Marc LaFreniere of Manchester pushed harder than most to cross the finish line of Thursday’s 20th annual Cigna/Elliot Corporate 5K Road Race.
For LaFreniere, “pushed” isn’t a colloquial term for working hard or giving extra effort. After having his right foot amputated two months ago, LaFreniere completed the race in a non-motorized wheelchair. In under an hour. And ahead of hundreds of able-bodied walkers and runners.
“I feel great!” the U.S. Air Force veteran shouted as he wheeled across the line. “That was so great.”
The amputation was the culmination of 25 years of suffering related to a foot he fractured while rappelling from a helicopter during his Air Force service, he said.
His wife, Leanne, said she expected her husband to feel sorry for himself, even if for just a day or two.
“It never happened,” she said. “I was scared for him the whole time. But I love his attitude. Together, we can conquer it all.”
“It’s no big deal. It’s just a foot,” said his daughter, Kaitlin.
He said Thursday’s finish of 57 minutes — he wanted to complete the 5K race in less than an hour — was the first of many goals he’s set for himself since his foot was removed. His next goals are to walk the 2013 race after being fitted with a prosthesis. In 2014, he plans to run, he said.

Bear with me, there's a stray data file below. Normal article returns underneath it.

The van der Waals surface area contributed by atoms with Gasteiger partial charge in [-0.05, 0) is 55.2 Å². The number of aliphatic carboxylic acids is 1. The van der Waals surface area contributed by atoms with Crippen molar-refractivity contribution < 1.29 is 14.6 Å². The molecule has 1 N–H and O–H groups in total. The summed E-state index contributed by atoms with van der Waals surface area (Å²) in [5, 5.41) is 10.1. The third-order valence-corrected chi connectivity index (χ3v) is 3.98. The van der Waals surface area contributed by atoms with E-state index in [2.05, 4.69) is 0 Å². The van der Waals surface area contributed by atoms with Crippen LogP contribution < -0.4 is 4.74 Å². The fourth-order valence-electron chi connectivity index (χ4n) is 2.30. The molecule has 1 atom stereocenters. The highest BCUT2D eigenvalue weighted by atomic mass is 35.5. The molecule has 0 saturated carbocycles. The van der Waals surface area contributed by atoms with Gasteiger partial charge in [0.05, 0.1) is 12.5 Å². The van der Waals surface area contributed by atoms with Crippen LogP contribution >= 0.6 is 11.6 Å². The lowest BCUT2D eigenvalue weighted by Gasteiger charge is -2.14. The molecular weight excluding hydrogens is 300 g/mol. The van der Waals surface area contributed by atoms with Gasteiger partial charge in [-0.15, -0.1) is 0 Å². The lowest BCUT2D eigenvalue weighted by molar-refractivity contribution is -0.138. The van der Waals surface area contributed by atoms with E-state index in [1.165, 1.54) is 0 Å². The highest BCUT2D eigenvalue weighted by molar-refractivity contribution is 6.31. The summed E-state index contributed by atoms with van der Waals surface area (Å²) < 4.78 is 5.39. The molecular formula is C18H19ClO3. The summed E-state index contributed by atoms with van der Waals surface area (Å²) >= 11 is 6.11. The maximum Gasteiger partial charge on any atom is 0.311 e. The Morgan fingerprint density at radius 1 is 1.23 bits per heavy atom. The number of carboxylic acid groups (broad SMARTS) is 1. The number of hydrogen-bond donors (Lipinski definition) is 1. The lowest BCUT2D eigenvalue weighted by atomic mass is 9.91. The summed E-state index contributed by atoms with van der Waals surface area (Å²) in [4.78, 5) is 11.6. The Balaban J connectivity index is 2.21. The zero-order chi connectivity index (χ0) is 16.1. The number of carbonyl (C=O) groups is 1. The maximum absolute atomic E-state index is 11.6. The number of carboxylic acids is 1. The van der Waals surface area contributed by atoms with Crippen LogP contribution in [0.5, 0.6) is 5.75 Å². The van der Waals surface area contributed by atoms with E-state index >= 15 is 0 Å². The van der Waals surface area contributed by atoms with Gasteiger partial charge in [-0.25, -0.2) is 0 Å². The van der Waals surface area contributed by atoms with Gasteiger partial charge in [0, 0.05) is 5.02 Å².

“I said to myself that this will not hold me back,” he said. “It’s not going to stop me. Nothing will.”
LaFreniere was one of more than 6,000 people to enter Thursday’s race. Local businesses were swarmed with customers, before and after the race.
“I love race day,” said Kathy Standish, owner of J.W. Hill’s Sports Bar and Grille, shortly before the race began at 6:20 p.m. The restaurant is next to the finish line at the corner of Elm and Merrimack streets. “Come seven o’clock, we’re going to be packed.”
Enjoying a couple of pre-race beers at J.W. Hill’s were Angela Toppazzini and Elizabeth Guthrie, who are both from Hooksett. Both said they planned to walk, not run, the race after their adult beverages.
There were some minor inconveniences, too. Traffic on Granite Street, which fed motorists to downtown from Interstate 293, was backed up to the interstate.
At Veterans Park, Jesse Tramposh and Elizabeth White of Bedford were “finally” able to use one of dozens of portable toilets after waiting for more than 10 minutes.
“Not very quickly,” was how Tramposh described the line’s progress. “We’ve been waiting for a while.”
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Tim Buckland may be reached at email@example.com.